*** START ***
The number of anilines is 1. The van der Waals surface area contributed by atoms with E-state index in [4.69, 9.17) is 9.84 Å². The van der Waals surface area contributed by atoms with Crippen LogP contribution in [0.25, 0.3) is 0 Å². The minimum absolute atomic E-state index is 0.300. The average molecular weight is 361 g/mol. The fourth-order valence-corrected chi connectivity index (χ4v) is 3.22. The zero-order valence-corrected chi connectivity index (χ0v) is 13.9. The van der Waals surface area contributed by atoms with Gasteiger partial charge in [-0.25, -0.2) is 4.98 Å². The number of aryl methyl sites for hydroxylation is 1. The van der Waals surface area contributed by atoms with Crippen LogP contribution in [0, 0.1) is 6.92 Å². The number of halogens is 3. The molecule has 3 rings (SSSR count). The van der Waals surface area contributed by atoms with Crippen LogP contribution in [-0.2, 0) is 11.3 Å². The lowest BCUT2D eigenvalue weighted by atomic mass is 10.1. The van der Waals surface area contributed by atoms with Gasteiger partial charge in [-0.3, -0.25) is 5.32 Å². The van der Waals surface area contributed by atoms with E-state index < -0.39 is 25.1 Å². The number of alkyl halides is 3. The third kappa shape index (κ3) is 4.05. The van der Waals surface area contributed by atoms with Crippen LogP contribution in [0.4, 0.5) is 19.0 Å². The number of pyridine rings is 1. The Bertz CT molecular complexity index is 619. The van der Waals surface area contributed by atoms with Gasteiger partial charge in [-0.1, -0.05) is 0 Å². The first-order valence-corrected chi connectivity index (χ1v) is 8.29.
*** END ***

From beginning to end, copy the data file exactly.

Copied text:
The number of anilines is 1. The van der Waals surface area contributed by atoms with E-state index in [4.69, 9.17) is 9.84 Å². The van der Waals surface area contributed by atoms with Crippen LogP contribution in [0.25, 0.3) is 0 Å². The minimum absolute atomic E-state index is 0.300. The average molecular weight is 361 g/mol. The fourth-order valence-corrected chi connectivity index (χ4v) is 3.22. The zero-order valence-corrected chi connectivity index (χ0v) is 13.9. The van der Waals surface area contributed by atoms with Gasteiger partial charge in [-0.25, -0.2) is 4.98 Å². The number of aryl methyl sites for hydroxylation is 1. The van der Waals surface area contributed by atoms with Crippen LogP contribution in [0, 0.1) is 6.92 Å². The number of halogens is 3. The molecule has 3 rings (SSSR count). The van der Waals surface area contributed by atoms with Crippen LogP contribution in [-0.2, 0) is 11.3 Å². The lowest BCUT2D eigenvalue weighted by atomic mass is 10.1. The van der Waals surface area contributed by atoms with Gasteiger partial charge in [-0.3, -0.25) is 5.32 Å². The van der Waals surface area contributed by atoms with E-state index < -0.39 is 25.1 Å². The number of alkyl halides is 3. The third kappa shape index (κ3) is 4.05. The van der Waals surface area contributed by atoms with Crippen LogP contribution in [0.4, 0.5) is 19.0 Å². The number of pyridine rings is 1. The Bertz CT molecular complexity index is 619. The van der Waals surface area contributed by atoms with Gasteiger partial charge in [-0.1, -0.05) is 0 Å². The first-order valence-corrected chi connectivity index (χ1v) is 8.29.